Ireland (Jan 2006)

28 01 2006

DSC01599 Ireland is about what I expected it to be. Fantastic. Friendly locals, lots of Guinness, whiskey and craic to go around too. (Craic being the Irish phrase for fun or enjoyment). I just got back from a week in the Emerald Isle.

Ireland is somewhat different to the mainland UK. To start with, religion and politics are definitely to be left off the conversation list, even though “The Troubles” of the last century are seemingly ancient history. Unlike the relatively secular New Zealand culture, religion is still a very important part of Ireland’s culture, even though the difference between the Catholic and Protestant faiths seem negligible to me, this doesn’t seem to be the prevailing opinion among the Irish themselves. I was discussing this subject with two Irish guys I met at the pub in Belfast, only to be told by the bartender the conversation was unsuitable, and we may be causing offence – so we either had to shut up, or leave; predictably we stayed where the Guinness was readily available.

DSC01570Many people seem to have the impression that all Irish tourist attractions are alcohol related, and it’s true, they are. Although, this is not too surprising when you consider these are a people that refer to whiskey as Uisce Beatha (pronounced: ISHka BAH-ha), or “The Water of Life”. The tours in Dublin through the Old Jameson Whiskey Distillery and Guinness Storehouse at St James Gate are well worth doing. My advice to anyone who is planning on doing these tours is to put your hand up when they ask for a volunteer, they’ll get you to sample six different types of whiskey, then give you a big glass of your favourite. Needless to say after finishing my six samples, and finishing my larger glass of 13 year old single malt, I was feeling pretty happy with myself. (On a side note, The Bushmills DistilleryDSC01523 north of Belfast has a similar routine, of course I generously volunteered again – feigning innocence – ha!) .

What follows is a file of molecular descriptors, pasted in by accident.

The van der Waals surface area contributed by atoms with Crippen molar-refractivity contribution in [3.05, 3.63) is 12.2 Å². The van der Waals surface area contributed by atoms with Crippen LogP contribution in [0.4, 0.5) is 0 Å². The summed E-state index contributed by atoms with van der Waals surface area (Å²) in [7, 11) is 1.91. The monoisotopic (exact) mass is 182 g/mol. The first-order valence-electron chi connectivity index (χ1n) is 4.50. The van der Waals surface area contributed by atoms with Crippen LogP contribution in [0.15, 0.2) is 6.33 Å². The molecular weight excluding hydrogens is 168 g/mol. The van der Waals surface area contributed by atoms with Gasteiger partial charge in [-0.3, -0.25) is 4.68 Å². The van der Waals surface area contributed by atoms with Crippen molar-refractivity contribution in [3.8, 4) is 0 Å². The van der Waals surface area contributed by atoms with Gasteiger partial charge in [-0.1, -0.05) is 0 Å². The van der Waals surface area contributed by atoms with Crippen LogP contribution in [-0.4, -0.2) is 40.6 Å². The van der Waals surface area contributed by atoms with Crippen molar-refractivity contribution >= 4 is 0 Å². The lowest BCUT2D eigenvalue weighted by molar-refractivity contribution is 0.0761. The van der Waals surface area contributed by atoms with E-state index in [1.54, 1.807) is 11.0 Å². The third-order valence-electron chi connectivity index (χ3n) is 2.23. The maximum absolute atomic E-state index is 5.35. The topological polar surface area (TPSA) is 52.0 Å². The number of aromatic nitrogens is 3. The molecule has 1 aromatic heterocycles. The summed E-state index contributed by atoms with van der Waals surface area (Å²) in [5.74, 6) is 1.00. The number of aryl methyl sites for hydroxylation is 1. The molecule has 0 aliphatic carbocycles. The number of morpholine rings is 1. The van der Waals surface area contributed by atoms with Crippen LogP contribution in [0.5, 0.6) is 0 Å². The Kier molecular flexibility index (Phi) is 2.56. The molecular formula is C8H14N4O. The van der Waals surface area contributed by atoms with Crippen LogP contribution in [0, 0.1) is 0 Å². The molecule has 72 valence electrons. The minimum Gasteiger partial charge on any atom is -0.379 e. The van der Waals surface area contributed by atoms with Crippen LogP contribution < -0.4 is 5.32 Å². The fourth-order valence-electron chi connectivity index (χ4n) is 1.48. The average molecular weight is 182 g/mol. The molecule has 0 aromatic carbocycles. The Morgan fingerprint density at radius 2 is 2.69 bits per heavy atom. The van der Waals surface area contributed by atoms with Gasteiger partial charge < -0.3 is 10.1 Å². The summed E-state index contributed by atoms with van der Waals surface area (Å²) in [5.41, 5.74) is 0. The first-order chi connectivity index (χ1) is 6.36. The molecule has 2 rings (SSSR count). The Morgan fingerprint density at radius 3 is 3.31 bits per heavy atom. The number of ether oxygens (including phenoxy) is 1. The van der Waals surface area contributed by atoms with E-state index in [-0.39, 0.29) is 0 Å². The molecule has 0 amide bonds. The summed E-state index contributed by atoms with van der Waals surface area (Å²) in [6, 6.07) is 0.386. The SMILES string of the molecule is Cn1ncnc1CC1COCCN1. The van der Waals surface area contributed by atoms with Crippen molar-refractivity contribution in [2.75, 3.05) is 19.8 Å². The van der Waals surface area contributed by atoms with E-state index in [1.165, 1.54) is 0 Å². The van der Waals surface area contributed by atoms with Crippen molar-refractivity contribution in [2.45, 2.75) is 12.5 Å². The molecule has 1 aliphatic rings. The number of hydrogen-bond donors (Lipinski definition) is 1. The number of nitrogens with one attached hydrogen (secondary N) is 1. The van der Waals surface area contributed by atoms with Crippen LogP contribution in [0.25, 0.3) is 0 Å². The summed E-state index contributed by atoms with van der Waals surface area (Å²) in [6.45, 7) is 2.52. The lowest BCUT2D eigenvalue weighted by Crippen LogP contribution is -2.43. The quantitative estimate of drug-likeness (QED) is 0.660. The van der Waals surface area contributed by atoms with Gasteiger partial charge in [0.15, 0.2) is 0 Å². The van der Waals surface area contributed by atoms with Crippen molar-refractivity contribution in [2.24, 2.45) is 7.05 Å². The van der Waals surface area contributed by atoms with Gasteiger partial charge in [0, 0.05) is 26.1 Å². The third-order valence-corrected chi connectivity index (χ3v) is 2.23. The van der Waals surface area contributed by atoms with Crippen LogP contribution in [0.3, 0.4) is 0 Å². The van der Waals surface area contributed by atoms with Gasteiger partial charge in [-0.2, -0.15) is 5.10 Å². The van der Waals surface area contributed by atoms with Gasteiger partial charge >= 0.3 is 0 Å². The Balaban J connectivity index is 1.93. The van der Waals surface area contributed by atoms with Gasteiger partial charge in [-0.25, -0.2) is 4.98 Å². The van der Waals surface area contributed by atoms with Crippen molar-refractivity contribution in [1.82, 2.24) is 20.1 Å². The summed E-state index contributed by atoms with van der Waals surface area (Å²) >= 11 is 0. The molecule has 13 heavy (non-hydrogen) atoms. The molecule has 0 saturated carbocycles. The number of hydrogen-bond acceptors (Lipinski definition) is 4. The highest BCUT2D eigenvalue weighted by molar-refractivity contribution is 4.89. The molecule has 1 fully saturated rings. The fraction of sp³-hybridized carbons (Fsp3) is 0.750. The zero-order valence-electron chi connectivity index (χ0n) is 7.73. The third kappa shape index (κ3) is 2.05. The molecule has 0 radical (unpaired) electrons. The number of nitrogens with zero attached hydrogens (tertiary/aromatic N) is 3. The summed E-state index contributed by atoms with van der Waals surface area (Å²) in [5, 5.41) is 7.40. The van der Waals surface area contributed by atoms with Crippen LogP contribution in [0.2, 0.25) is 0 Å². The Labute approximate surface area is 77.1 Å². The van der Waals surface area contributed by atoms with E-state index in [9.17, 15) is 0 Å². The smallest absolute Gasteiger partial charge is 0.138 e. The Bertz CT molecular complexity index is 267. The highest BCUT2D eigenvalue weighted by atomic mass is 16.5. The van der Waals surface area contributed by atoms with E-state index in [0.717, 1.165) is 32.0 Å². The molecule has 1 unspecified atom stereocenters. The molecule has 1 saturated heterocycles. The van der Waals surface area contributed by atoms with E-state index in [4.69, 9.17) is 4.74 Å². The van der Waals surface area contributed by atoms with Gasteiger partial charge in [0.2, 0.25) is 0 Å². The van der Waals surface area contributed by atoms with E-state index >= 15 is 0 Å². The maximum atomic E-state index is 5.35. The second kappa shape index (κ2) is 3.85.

Other than the alcohol related activities, there is of course the Blarney Castle in Cork, originally built in 1200 AD, it is home to the Blarney Stone, which is rumoured to be half of the Stone of Scone, a stone used in the coronation ceremony of the Scottish Monarchy. Kissing the stone is said to give you the “gift of the gab” (great eloquence).

North of Belfast is County Antrim, home of the Giants Causeway. Irish legend says that Finn McCool, the Irish giant, built the causeway to Scotland so he could fight the Scottish giant, Benandonner. As the story goes, Finn McCool got to Scotland and saw Benandonner, only to realise he was much bigger and stronger than he. When Benandonner came looking for Finn McCool, his wifeDSC01516 covered him with a blanket and told the Scottish giant to be quiet as the baby was asleep. Upon seeing this, Benandonner fled back to Scotland destroying the bridge between to two lands, thinking if that was the size of the baby, how big was the father!

The Irish people are great too; they are generally very friendly, very funny, and very proud to be Irish. All in all, Ireland rocks.





%d bloggers like this: